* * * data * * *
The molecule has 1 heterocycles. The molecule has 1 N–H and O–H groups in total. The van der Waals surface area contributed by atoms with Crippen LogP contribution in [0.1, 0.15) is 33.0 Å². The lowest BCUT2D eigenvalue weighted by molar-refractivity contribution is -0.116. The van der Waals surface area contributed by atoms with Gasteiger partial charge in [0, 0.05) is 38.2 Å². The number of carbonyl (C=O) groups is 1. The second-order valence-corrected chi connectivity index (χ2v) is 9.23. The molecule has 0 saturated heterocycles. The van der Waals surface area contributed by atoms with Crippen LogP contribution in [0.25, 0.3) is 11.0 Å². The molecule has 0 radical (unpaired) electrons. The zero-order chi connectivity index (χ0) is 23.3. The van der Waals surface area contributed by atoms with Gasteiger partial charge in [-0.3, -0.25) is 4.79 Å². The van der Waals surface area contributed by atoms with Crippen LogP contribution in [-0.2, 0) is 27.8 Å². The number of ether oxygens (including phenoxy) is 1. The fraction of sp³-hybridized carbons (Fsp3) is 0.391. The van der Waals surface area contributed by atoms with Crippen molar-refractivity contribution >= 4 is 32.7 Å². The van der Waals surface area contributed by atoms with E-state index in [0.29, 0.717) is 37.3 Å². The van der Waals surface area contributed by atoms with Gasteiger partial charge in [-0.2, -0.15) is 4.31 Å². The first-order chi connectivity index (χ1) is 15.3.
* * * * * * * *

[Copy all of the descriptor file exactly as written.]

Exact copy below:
The molecule has 1 heterocycles. The molecule has 1 N–H and O–H groups in total. The van der Waals surface area contributed by atoms with Crippen LogP contribution in [0.1, 0.15) is 33.0 Å². The lowest BCUT2D eigenvalue weighted by molar-refractivity contribution is -0.116. The van der Waals surface area contributed by atoms with Gasteiger partial charge in [0, 0.05) is 38.2 Å². The number of carbonyl (C=O) groups is 1. The second-order valence-corrected chi connectivity index (χ2v) is 9.23. The molecule has 0 saturated heterocycles. The van der Waals surface area contributed by atoms with Crippen LogP contribution in [0.25, 0.3) is 11.0 Å². The molecule has 0 radical (unpaired) electrons. The zero-order chi connectivity index (χ0) is 23.3. The van der Waals surface area contributed by atoms with Gasteiger partial charge in [-0.3, -0.25) is 4.79 Å². The van der Waals surface area contributed by atoms with Crippen LogP contribution in [-0.2, 0) is 27.8 Å². The number of ether oxygens (including phenoxy) is 1. The fraction of sp³-hybridized carbons (Fsp3) is 0.391. The van der Waals surface area contributed by atoms with Crippen molar-refractivity contribution >= 4 is 32.7 Å². The van der Waals surface area contributed by atoms with E-state index in [0.29, 0.717) is 37.3 Å². The van der Waals surface area contributed by atoms with Gasteiger partial charge in [-0.2, -0.15) is 4.31 Å². The first-order chi connectivity index (χ1) is 15.3.